Nine years ago this Friday I got up early and dressed in a brand new Sportscraft white shirt and grey suit pants. I was nervous. Two weeks previously I had moved to a new city to start a new life. I was sharing a house with a woman who could most kindly be described as idiosyncratic. I was completely outside of my comfort zone but the nerves were tinged with excitement. I caught the bus down Northbourne Avenue with other similarly attired people. I hoped my little folded piece of paper containing a map would help me to find my destination. I got off the bus ands my new work building right there. I walked in, looking at the security guard. Tentatively I approached the guard desk and said ‘I’m a new graduate’ and told him my name and the name of my Director. I noticed that the foyer of the billing was filled with eager-looking young people also wearing new corporate clothes. Over the next half hour – which seemed like eternity – managers came and collected their respective graduates. Everyone but myself and two other young people had been taken to wherever they had to go. Maybe the department had made a mistake? Maybe I would not be starting in the Australian Public Service. Maybe they had changed their mind about my successful application? As these thoughts whizzed through my mind, a twenty-something woman with a kind face rather hurriedly introduced herself as Rachel. She was my new manager and I followed her to my new building, and with it my new world and my new me.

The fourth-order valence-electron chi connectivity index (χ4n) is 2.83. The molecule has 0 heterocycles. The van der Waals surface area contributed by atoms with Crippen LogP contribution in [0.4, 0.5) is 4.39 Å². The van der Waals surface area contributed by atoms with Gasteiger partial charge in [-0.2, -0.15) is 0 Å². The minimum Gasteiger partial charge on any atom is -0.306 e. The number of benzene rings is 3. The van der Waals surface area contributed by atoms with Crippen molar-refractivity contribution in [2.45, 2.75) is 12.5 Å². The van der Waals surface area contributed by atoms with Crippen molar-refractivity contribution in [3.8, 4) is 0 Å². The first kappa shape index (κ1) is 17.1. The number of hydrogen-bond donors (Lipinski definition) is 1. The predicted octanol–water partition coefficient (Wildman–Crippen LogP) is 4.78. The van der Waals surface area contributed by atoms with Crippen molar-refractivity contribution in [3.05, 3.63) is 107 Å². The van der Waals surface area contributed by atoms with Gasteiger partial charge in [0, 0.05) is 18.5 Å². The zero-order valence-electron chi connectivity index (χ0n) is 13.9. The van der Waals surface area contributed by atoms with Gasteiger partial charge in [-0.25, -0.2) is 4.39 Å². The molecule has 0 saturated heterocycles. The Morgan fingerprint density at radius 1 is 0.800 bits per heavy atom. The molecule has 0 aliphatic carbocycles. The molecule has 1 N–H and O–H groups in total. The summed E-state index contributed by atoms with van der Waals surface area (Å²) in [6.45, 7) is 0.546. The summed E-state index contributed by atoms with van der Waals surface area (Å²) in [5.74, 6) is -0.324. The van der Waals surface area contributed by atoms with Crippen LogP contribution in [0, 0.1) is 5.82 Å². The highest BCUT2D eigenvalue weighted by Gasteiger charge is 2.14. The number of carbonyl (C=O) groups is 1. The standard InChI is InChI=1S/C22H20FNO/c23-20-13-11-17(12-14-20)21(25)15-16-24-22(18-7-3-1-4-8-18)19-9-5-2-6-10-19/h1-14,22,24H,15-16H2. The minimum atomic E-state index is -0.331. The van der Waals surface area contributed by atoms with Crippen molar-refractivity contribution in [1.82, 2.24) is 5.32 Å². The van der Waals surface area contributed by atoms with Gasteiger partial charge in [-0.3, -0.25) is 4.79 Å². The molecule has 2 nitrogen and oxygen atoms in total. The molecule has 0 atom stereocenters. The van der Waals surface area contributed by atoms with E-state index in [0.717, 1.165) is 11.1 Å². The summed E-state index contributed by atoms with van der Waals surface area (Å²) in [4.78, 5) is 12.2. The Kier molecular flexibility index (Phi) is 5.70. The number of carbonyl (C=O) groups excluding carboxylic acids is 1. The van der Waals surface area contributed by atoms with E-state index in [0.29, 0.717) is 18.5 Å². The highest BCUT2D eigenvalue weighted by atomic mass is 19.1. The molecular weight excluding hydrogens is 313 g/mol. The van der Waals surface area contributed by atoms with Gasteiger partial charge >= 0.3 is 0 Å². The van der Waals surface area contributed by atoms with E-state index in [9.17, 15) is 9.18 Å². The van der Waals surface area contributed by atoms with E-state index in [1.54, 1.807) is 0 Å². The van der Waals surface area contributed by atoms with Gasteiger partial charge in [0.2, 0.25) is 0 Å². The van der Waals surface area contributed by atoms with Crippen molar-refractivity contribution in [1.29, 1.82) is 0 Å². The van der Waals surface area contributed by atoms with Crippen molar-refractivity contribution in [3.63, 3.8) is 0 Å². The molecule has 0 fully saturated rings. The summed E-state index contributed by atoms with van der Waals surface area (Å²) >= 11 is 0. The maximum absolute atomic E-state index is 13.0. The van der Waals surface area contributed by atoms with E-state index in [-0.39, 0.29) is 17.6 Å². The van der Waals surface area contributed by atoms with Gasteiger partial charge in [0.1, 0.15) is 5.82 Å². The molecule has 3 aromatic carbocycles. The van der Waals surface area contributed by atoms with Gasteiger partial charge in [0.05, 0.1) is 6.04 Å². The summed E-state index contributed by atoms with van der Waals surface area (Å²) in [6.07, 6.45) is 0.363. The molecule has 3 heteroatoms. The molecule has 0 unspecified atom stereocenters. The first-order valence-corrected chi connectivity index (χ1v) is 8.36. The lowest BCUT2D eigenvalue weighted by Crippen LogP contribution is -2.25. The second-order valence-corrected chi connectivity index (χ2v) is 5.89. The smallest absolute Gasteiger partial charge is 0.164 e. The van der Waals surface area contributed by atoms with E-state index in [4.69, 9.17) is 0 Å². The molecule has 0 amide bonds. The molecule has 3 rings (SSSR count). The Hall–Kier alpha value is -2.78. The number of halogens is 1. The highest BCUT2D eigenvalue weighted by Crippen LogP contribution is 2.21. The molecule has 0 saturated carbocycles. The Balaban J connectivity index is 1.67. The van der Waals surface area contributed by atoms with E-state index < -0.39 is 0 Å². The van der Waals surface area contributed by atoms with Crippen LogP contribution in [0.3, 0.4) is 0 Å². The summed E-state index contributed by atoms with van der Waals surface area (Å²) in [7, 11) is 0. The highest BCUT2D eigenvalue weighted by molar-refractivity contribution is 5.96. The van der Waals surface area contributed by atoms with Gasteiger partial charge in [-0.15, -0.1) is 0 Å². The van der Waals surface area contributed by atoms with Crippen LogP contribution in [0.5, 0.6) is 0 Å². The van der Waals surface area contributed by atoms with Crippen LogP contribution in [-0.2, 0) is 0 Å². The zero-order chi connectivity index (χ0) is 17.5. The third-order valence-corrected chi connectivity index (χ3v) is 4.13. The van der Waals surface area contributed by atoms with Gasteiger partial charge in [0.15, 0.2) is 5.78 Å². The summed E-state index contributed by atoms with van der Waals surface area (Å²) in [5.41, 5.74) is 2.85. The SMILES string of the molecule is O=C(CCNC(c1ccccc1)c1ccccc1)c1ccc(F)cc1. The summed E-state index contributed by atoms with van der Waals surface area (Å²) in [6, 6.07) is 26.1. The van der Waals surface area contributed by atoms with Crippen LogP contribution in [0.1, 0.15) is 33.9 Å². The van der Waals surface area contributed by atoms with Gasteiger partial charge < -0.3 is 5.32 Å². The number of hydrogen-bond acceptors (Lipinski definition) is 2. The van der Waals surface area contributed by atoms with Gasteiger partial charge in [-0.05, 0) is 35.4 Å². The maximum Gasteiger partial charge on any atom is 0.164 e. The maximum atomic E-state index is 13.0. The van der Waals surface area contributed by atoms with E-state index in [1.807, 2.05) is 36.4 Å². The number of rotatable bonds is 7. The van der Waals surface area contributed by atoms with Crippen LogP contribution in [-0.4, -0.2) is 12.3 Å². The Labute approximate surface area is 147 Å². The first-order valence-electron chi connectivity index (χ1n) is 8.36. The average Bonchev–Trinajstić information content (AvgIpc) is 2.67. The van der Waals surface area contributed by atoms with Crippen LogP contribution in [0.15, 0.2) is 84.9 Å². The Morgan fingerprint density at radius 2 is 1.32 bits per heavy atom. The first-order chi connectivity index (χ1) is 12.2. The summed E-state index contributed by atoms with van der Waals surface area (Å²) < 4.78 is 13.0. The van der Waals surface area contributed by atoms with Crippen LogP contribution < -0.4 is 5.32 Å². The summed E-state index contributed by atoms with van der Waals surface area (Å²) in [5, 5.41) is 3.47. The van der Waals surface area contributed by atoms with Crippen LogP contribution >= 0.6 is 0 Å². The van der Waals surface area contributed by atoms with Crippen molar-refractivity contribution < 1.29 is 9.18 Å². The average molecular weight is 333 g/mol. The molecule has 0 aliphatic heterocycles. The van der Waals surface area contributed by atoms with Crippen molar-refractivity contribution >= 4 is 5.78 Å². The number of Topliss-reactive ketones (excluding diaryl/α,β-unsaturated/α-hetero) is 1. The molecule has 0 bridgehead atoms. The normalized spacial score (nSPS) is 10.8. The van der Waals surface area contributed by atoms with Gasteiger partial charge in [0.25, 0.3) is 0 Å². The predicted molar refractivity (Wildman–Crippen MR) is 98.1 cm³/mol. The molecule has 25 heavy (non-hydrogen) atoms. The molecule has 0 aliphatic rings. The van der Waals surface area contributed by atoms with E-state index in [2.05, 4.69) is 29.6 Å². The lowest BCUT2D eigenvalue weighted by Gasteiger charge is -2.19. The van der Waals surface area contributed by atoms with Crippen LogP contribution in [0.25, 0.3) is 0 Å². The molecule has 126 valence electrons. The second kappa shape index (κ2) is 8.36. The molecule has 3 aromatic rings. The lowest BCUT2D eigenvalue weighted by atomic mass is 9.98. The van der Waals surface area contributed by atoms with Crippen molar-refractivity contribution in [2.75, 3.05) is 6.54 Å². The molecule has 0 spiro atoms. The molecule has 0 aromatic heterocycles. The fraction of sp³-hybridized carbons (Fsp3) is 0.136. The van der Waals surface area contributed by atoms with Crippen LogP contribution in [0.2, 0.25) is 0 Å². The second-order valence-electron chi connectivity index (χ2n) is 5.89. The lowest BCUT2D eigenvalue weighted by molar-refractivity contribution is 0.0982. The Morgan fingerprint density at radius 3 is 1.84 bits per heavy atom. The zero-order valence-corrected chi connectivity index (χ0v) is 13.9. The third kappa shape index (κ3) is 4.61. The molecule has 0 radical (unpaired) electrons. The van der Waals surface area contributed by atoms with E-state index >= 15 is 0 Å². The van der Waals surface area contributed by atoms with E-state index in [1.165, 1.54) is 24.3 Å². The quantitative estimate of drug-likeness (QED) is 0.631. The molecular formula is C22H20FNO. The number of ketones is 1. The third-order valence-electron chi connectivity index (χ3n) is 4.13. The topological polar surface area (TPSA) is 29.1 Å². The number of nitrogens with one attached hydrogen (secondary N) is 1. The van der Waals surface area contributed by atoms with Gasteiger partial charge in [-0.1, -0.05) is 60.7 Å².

It is hard to imagine that day was nine years ago. I was so filled with doubt. Lots of people had told me that I would never be able to be a public servant. I was Autistic so apparently not suited to team work situations. I had a dubious past and no big employer would want to take on such risk. I had been impoverished and receiving welfare for over ten years. There was no way someone like me would be comfortable in a corporate setting or even be able to behave appropriately, or so I was told.
Evidently these doubts were wrong. I loved my job then and I have loved my job ever since. One of my fondest memories was of the first time I got paid. My income had essentially quadrupled when I joined the department. My first pay day dawned and I went to the Canberra Centre – a somewhat salubrious shopping precinct in the centre of town. I had spent over a decade too embarrassed to enter such a haven of consumerism. I thought the staff would be able to spot me, a poor person, daring to look at their ‘nice things.’ When I walked into the Canberra Centre on my first payday that attitude was washed away. I was an ordinary person, a taxpayer. I was contributing to the world and if I wanted ‘nice things’ I could buy them! That felt good.
Work has not always been easy though. People who know me well understand that I have a lot of self-doubt and insecurity. I often worry about what people think of me at work. I obsess over whether I have said the wrong thing to someone. I worry about the most preposterous and impossible events. I am terrified to inadvertently make a mistake. I can be a perfectionist. I am Autistic so there can be miscommunications or misinterpretations between me and my colleagues. I can be paranoid, which is not helped by my mental illness. Sometimes I hear people saying things about me which logic tells me they definitely wouldn’t say about me. A few years ago I was really unwell with my mental illness and had to take many months off work. I thought I might have to quit. This thought was devastating.